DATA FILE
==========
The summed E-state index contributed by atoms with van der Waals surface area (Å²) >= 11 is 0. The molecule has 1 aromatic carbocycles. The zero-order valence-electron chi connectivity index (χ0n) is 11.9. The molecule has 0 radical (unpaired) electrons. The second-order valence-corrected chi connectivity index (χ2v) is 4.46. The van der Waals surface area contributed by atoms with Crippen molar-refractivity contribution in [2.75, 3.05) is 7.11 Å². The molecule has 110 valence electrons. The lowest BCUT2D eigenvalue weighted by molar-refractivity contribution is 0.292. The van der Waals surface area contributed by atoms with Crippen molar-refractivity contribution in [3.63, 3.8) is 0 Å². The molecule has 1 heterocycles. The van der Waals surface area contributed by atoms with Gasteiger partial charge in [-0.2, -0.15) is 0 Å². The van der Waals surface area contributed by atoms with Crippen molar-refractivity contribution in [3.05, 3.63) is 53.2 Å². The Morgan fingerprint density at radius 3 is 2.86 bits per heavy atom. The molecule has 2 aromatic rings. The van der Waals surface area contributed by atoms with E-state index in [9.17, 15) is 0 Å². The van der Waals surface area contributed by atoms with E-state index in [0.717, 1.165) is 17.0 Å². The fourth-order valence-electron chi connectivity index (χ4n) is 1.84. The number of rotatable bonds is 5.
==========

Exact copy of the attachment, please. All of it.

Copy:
The summed E-state index contributed by atoms with van der Waals surface area (Å²) >= 11 is 0. The molecule has 1 aromatic carbocycles. The zero-order valence-electron chi connectivity index (χ0n) is 11.9. The molecule has 0 radical (unpaired) electrons. The second-order valence-corrected chi connectivity index (χ2v) is 4.46. The van der Waals surface area contributed by atoms with Crippen molar-refractivity contribution in [2.75, 3.05) is 7.11 Å². The molecule has 110 valence electrons. The lowest BCUT2D eigenvalue weighted by molar-refractivity contribution is 0.292. The van der Waals surface area contributed by atoms with Crippen molar-refractivity contribution in [3.63, 3.8) is 0 Å². The molecule has 1 heterocycles. The van der Waals surface area contributed by atoms with Gasteiger partial charge in [-0.2, -0.15) is 0 Å². The van der Waals surface area contributed by atoms with Crippen molar-refractivity contribution in [3.05, 3.63) is 53.2 Å². The Morgan fingerprint density at radius 3 is 2.86 bits per heavy atom. The molecule has 2 aromatic rings. The van der Waals surface area contributed by atoms with E-state index in [9.17, 15) is 0 Å². The van der Waals surface area contributed by atoms with E-state index in [0.717, 1.165) is 17.0 Å². The fourth-order valence-electron chi connectivity index (χ4n) is 1.84. The number of rotatable bonds is 5.